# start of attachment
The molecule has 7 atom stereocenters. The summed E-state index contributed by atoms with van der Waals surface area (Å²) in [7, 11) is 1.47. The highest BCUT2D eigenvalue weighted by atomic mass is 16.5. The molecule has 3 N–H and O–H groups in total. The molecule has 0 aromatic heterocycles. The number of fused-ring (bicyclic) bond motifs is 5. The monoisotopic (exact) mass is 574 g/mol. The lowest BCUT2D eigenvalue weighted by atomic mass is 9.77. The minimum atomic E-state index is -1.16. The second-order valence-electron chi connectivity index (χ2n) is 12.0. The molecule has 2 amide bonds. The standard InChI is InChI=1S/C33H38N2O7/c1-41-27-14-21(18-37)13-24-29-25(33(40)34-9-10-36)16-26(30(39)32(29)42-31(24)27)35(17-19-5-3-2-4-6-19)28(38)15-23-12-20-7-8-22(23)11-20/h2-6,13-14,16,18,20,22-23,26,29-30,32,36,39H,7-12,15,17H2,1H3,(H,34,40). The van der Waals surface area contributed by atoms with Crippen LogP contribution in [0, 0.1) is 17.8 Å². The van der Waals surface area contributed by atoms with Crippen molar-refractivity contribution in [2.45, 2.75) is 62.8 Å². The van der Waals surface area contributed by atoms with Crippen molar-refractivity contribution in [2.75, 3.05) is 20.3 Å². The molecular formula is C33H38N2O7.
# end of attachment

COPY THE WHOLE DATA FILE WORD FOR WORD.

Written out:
The molecule has 7 atom stereocenters. The summed E-state index contributed by atoms with van der Waals surface area (Å²) in [7, 11) is 1.47. The highest BCUT2D eigenvalue weighted by atomic mass is 16.5. The molecule has 3 N–H and O–H groups in total. The molecule has 0 aromatic heterocycles. The number of fused-ring (bicyclic) bond motifs is 5. The monoisotopic (exact) mass is 574 g/mol. The lowest BCUT2D eigenvalue weighted by atomic mass is 9.77. The minimum atomic E-state index is -1.16. The second-order valence-electron chi connectivity index (χ2n) is 12.0. The molecule has 2 amide bonds. The standard InChI is InChI=1S/C33H38N2O7/c1-41-27-14-21(18-37)13-24-29-25(33(40)34-9-10-36)16-26(30(39)32(29)42-31(24)27)35(17-19-5-3-2-4-6-19)28(38)15-23-12-20-7-8-22(23)11-20/h2-6,13-14,16,18,20,22-23,26,29-30,32,36,39H,7-12,15,17H2,1H3,(H,34,40). The van der Waals surface area contributed by atoms with Crippen LogP contribution in [0, 0.1) is 17.8 Å². The van der Waals surface area contributed by atoms with Crippen molar-refractivity contribution in [2.45, 2.75) is 62.8 Å². The van der Waals surface area contributed by atoms with Crippen molar-refractivity contribution in [2.75, 3.05) is 20.3 Å². The molecular formula is C33H38N2O7.